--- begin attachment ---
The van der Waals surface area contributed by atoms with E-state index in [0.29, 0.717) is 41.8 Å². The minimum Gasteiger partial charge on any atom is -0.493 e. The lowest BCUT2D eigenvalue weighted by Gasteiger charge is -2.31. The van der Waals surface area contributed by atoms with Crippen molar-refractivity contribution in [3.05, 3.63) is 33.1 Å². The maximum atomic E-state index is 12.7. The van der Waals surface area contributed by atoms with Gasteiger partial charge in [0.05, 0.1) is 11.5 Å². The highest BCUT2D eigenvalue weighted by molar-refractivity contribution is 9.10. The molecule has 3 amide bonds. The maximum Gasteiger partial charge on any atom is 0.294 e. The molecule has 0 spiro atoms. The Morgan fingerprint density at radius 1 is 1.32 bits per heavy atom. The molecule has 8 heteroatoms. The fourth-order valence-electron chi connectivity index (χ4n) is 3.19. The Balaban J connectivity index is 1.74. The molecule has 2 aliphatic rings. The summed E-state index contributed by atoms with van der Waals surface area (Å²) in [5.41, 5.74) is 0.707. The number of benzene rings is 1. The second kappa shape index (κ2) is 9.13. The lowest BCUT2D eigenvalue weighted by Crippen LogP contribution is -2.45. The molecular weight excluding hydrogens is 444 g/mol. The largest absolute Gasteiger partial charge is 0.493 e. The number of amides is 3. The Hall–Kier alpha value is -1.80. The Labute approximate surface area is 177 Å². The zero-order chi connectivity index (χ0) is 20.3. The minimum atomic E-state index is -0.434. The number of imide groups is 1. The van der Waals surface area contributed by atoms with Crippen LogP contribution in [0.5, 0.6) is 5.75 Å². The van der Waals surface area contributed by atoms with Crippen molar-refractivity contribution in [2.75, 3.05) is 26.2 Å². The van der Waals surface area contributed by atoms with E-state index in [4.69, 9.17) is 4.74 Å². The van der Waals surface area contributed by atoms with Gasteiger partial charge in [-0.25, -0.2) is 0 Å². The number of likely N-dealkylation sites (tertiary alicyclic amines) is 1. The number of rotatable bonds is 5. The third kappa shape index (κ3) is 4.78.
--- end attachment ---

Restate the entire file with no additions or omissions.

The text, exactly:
The van der Waals surface area contributed by atoms with E-state index in [0.29, 0.717) is 41.8 Å². The minimum Gasteiger partial charge on any atom is -0.493 e. The lowest BCUT2D eigenvalue weighted by Gasteiger charge is -2.31. The van der Waals surface area contributed by atoms with Crippen molar-refractivity contribution in [3.05, 3.63) is 33.1 Å². The maximum atomic E-state index is 12.7. The van der Waals surface area contributed by atoms with Gasteiger partial charge in [0.05, 0.1) is 11.5 Å². The highest BCUT2D eigenvalue weighted by molar-refractivity contribution is 9.10. The molecule has 3 amide bonds. The maximum Gasteiger partial charge on any atom is 0.294 e. The molecule has 0 spiro atoms. The Morgan fingerprint density at radius 1 is 1.32 bits per heavy atom. The molecule has 8 heteroatoms. The fourth-order valence-electron chi connectivity index (χ4n) is 3.19. The Balaban J connectivity index is 1.74. The molecule has 2 aliphatic rings. The summed E-state index contributed by atoms with van der Waals surface area (Å²) in [5.41, 5.74) is 0.707. The number of benzene rings is 1. The second kappa shape index (κ2) is 9.13. The lowest BCUT2D eigenvalue weighted by Crippen LogP contribution is -2.45. The molecular weight excluding hydrogens is 444 g/mol. The largest absolute Gasteiger partial charge is 0.493 e. The number of amides is 3. The Hall–Kier alpha value is -1.80. The Labute approximate surface area is 177 Å². The zero-order chi connectivity index (χ0) is 20.3. The minimum atomic E-state index is -0.434. The number of imide groups is 1. The van der Waals surface area contributed by atoms with Crippen LogP contribution in [0.5, 0.6) is 5.75 Å². The van der Waals surface area contributed by atoms with Crippen molar-refractivity contribution in [2.75, 3.05) is 26.2 Å². The van der Waals surface area contributed by atoms with E-state index in [4.69, 9.17) is 4.74 Å². The van der Waals surface area contributed by atoms with Gasteiger partial charge in [-0.25, -0.2) is 0 Å². The number of likely N-dealkylation sites (tertiary alicyclic amines) is 1. The number of rotatable bonds is 5. The third kappa shape index (κ3) is 4.78.